Tips for Preventing Kidney Stones

Kidney stones are common in the United States, with about 11% of men and 9% of women reporting ever having had a kidney stone. Once you get a stone, you are at risk of getting another. Fortunately, it is possible to prevent kidney stones from forming by paying attention to your diet and remaining well-hydrated.


What Are Kidney Stones?

The kidneys are two bean-shaped organs located in your upper abdomen, under the ribs towards your back. The kidneys’ function is to filter your blood by removing waste products, balancing fluid levels, and keeping electrolyte levels in check. Stones form in the kidneys when there is an excess of certain products within the urine or if there is not enough fluid passing through the urine (i.e., dehydration).

Kidney stones can be as small as a grain of sand or as large as a golf ball (though stones that large are rare). They can remain in the kidney and cause no problems or increase risks for infection. Pain can start when the stone starts moving from the kidney into the ureter, which connects the kidney to the bladder. When these stones pass through the relatively narrow ureter, they can cause pain, bleeding, infection, nausea, vomiting, fever, and chills. Smaller kidney stones can pass on their own, but larger ones usually require surgery to remove.

There are five main types of stones: calcium oxalate (the most common), calcium phosphate, uric acid, struvite, and cystine. Here’s what you can do to prevent calcium oxalate stones from forming.

Stay Hydrated

Getting enough fluid is vital for stone prevention. Without enough water, urine becomes more concentrated, potentially leading to stone formation. On the other hand, sugary drinks, such as soda and sugar-sweetened juices, can increase the risk of forming stones. Cola can further promote kidney stones because they contain phosphoric acid. Stick to water and even water-dense foods like cucumbers and watermelon.

Drink a minimum of eight to 10 glasses of water a day. Increase this amount if you are active, sweating more, or live in hotter climates. (Bonus tip: add a squeeze of lemon to your water; potassium citrate found in lemons can help protect against stones.)

Try to limit your coffee or other caffeinated beverage to three cups a day, as too much caffeine can dehydrate your body. If you like tea then stick with green tea over black tea; green tea has less oxalate which can increase stones.

kidney stone risk factors
 Verywell / Gary Ferster

Balance Your Protein With Fruits and Veggies

Studies suggest that people whose diet is high in fruits and vegetables tend to have a lower incidence of kidney stones. One reason may be that animal protein makes the urine more acidic, which can contribute to stones. Note: You don’t have to give up meat to prevent kidney stones. Rather, balance out the acidity by eating lots of alkaline-forming fruits and veggies.

Get Moderate Amounts of Calcium

Even though most kidney stones consist of calcium oxalate, this does not mean you should avoid calcium. Calcium is important for bone strength. You should still get your daily recommended amount of calcium. Stones form when calcium binds to oxalate. You can prevent this from happening by drinking enough fluids to avoid concentrating these minerals in your urine, or decrease the amount of oxalate in your diet.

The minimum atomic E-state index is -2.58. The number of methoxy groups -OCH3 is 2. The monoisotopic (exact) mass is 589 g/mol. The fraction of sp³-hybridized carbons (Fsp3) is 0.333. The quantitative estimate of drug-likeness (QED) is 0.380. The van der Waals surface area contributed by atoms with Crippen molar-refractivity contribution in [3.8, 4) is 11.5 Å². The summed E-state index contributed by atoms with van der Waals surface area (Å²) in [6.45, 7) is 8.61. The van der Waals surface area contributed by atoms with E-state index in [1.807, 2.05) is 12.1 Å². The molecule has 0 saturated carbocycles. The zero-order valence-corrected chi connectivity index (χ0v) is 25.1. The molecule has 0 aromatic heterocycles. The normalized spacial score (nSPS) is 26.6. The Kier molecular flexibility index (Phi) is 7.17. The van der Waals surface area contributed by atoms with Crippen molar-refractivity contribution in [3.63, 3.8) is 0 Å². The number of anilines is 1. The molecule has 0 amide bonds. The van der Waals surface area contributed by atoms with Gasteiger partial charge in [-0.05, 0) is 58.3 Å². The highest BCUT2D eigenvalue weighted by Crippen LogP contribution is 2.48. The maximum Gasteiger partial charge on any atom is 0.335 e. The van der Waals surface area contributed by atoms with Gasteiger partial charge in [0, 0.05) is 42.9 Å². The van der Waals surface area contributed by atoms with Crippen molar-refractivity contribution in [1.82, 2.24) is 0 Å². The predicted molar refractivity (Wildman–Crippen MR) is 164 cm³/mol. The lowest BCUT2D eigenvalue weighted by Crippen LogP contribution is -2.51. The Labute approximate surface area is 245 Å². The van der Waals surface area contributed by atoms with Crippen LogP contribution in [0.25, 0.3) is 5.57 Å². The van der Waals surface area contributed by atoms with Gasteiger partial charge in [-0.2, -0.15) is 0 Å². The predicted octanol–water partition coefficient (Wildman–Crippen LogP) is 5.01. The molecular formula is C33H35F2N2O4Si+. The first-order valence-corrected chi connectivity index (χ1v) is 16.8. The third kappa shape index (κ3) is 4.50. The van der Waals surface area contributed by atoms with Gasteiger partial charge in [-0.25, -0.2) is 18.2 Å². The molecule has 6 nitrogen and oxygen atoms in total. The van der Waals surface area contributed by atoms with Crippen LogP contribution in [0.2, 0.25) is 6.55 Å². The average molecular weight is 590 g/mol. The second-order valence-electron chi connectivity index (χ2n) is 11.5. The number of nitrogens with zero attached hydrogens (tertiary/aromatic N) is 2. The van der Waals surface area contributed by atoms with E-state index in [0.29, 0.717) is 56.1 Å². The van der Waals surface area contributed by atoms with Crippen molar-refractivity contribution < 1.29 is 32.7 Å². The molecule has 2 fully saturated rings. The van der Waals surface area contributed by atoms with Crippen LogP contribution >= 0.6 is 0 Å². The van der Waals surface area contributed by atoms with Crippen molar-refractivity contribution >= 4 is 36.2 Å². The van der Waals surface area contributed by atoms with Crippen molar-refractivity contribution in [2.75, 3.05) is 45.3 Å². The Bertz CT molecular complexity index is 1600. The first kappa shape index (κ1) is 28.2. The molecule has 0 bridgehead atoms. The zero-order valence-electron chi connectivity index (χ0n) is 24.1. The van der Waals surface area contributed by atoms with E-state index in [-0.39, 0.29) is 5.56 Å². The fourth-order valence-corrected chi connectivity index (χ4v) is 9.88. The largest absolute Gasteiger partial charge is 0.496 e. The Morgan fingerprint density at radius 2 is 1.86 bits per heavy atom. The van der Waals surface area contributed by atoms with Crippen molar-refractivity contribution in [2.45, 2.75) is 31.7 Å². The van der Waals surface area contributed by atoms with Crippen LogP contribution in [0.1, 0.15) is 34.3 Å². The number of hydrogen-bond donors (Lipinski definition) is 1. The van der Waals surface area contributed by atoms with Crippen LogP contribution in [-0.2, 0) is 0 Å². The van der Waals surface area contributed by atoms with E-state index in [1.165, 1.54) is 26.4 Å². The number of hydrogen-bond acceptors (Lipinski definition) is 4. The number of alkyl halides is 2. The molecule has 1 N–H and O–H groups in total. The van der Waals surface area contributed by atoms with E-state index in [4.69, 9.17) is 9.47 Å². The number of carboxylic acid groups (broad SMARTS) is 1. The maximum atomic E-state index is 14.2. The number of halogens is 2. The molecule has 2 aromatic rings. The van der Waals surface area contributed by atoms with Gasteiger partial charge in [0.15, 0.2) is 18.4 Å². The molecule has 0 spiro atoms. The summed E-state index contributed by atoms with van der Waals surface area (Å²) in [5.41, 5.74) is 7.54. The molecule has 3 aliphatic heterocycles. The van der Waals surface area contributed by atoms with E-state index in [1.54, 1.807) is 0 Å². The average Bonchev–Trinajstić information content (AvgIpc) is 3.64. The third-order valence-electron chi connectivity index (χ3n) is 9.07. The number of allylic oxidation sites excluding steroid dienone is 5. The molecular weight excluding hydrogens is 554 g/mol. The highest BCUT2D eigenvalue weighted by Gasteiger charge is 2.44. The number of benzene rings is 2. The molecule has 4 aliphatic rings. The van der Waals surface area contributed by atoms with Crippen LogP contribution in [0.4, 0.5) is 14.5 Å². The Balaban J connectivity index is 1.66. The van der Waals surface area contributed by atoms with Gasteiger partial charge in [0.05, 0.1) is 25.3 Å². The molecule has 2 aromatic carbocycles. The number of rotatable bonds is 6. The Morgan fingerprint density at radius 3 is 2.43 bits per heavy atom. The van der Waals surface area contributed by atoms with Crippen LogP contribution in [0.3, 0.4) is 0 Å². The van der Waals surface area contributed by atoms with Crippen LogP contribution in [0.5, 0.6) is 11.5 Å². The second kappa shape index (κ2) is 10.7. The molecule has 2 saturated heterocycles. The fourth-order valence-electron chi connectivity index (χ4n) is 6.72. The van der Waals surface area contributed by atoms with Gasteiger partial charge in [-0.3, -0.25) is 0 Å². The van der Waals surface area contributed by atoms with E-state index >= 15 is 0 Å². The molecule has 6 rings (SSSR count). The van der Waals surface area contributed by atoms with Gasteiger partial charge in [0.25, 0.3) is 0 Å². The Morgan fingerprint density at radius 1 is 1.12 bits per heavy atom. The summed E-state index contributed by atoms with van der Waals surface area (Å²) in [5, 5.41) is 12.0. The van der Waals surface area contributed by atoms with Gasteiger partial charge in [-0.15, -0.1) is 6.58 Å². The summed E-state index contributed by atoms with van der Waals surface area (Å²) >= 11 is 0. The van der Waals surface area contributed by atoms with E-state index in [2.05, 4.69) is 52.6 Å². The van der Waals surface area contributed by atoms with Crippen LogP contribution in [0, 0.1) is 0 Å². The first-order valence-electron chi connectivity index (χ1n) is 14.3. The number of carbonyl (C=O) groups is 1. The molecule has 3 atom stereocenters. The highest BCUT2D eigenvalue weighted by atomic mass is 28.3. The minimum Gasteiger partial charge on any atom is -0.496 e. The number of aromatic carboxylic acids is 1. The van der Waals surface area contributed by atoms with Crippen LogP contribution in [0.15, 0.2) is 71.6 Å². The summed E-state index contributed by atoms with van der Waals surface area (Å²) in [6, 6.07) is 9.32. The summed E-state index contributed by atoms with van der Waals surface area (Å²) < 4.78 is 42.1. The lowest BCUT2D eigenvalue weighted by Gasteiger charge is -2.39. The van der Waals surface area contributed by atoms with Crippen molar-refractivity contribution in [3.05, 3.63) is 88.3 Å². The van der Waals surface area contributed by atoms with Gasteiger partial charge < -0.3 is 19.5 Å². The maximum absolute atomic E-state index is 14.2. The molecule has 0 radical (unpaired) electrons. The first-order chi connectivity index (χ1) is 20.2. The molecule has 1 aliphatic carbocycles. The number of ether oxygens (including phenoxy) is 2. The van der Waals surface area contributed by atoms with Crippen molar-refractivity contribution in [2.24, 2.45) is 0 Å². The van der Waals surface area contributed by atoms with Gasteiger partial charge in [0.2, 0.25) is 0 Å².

Reduce Oxalate-Rich Foods

Reducing foods high in oxalates can help bring down the amount of oxalate in your kidney. Foods with high oxalate include, but are not limited to, spinach, rhubarb, rice bran, almonds, cashews, cocoa powder, black tea, tofu, and sweet potatoes.

Minimize Your Sodium

High levels of sodium in the diet can increase the risk of kidney stones. In the typical American diet, most sodium comes from processed foods. You can limit your sodium intake substantially simply by switching to unprocessed, whole foods. That alone can greatly decrease the amount of oxalate and calcium in the urine and therefore reduce your risk of stones.

Ditch the Yo-Yo Diets

Large meals and binge eating, especially at night, can lead to very concentrated urine. Further, yo-yo dieting repeatedly breaks down stored body fat, which creates metabolic by-products that must filter through the kidneys. These by-products tend to make the urine more acidic, which can lead to stones.

Meanwhile, low-carb, high-fat/protein diets can increase urinary acidity, lower urinary citrate, and raise urinary calcium, all of which can contribute to kidney stone formation. By now you might have noticed that all these tips are basic principles of a healthy diet. They probably even sound like good old common sense. And it’s true: even if you’re not at risk for kidney stones, a balanced whole food diet with lots of water will serve you well.

4 Sources
Verywell Health uses only high-quality sources, including peer-reviewed studies, to support the facts within our articles. Read our editorial process to learn more about how we fact-check and keep our content accurate, reliable, and trustworthy.
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  2. Siener R. Nutrition and kidney stone disease. Nutrients. 2021;13(6):1917. doi:10.3390/nu13061917

  3. Rode J, Bazin D, Dessombz A, et al. Daily green tea infusions in hypercalciuric renal stone patients: no evidence for increased stone risk factors or oxalate-dependent stones. Nutrients. 2019;11(2):256. doi:10.3390/nu11020256

  4. Ferraro PM, Taylor EN, Gambaro G, Curhan GC. Dietary and lifestyle risk factors associated with incident kidney stones in men and women. J Urol. 2017;198(4):858-863. doi:10.1016/j.juro.2017.03.124

By John Berardi, PhD
John Berardi, PhD, is the founder of Precision Nutrition and a member of the True Health Initiative, an esteemed group of leading health experts.